Saikosaponin D suppresses enterovirus A71 infection by inhibiting autophagy

Research output: Journal Publications and Reviews (RGC: 21, 22, 62)21_Publication in refereed journal

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Original languageEnglish
Article number4
Journal / PublicationSignal Transduction and Targeted Therapy
Volume4
Online published22 Feb 2019
Publication statusPublished - 2019

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Abstract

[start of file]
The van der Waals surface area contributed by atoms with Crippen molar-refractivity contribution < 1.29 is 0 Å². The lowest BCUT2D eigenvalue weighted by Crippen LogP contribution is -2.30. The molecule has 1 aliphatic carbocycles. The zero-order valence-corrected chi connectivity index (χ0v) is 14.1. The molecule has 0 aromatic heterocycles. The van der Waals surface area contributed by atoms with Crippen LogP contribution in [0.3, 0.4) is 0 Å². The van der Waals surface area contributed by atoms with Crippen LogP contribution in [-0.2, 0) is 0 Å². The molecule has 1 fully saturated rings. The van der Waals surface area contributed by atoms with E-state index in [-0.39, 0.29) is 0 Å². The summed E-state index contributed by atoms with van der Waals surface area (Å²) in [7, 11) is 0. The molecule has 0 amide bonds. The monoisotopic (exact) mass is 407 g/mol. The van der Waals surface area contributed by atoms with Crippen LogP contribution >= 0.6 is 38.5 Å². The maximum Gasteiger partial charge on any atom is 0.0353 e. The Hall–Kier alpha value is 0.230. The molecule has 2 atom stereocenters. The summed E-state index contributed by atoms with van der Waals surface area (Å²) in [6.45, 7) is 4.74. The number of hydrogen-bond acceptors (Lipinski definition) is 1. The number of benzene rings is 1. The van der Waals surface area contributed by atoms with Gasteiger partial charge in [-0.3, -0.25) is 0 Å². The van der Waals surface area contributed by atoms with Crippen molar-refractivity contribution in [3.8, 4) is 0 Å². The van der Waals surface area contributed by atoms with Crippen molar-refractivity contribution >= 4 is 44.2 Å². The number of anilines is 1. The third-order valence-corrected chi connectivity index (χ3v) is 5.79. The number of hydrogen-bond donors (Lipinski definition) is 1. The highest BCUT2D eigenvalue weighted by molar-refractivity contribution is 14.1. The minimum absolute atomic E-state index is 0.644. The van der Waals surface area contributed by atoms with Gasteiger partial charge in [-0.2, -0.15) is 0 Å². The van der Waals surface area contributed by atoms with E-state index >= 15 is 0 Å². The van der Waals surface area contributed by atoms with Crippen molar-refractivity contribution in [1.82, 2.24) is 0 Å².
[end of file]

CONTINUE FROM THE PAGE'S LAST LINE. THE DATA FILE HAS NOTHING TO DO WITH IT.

The dysregulation of autophagy, an evolutionarily conserved lysosomal degradation process, has been implicated in a wide variety of human diseases, and thus, small chemicals that modulate autophagy have therapeutic potential. Here, we assessed the ability of active components isolated from Bupleurum falcatum, a popular Chinese herb, to modulate autophagy. We found that saikosaponin D (SsD) and A (SsA) but not C (SsC) potently and reversibly inhibited the fusion of autophagosomes and lysosomes, resulting in the accumulation of autophagosomes, an increased lysosomal pH, and TFEB nuclear translocation. RAB5A knockdown or the expression of a dominant-negative RAB5 mutant significantly reduced the ability of SsD or SsA to block autophagy. Enterovirus A71 (EV-A71), the cause of hand-foot-mouth disease, has been shown to induce autophagy. We found that SsD potently inhibited EV-A71 RNA replication and subsequent viral protein synthesis, thereby preventing EV-A71-induced cell death. ATG5 knockdown inhibited EV-A71 viral protein synthesis, whereas autophagy induction by rapamycin promoted synthesis. Taken together, our data indicate that SsD and SsA are potent late-stage autophagy inhibitors that can be used to prevent EV-A71 infection.

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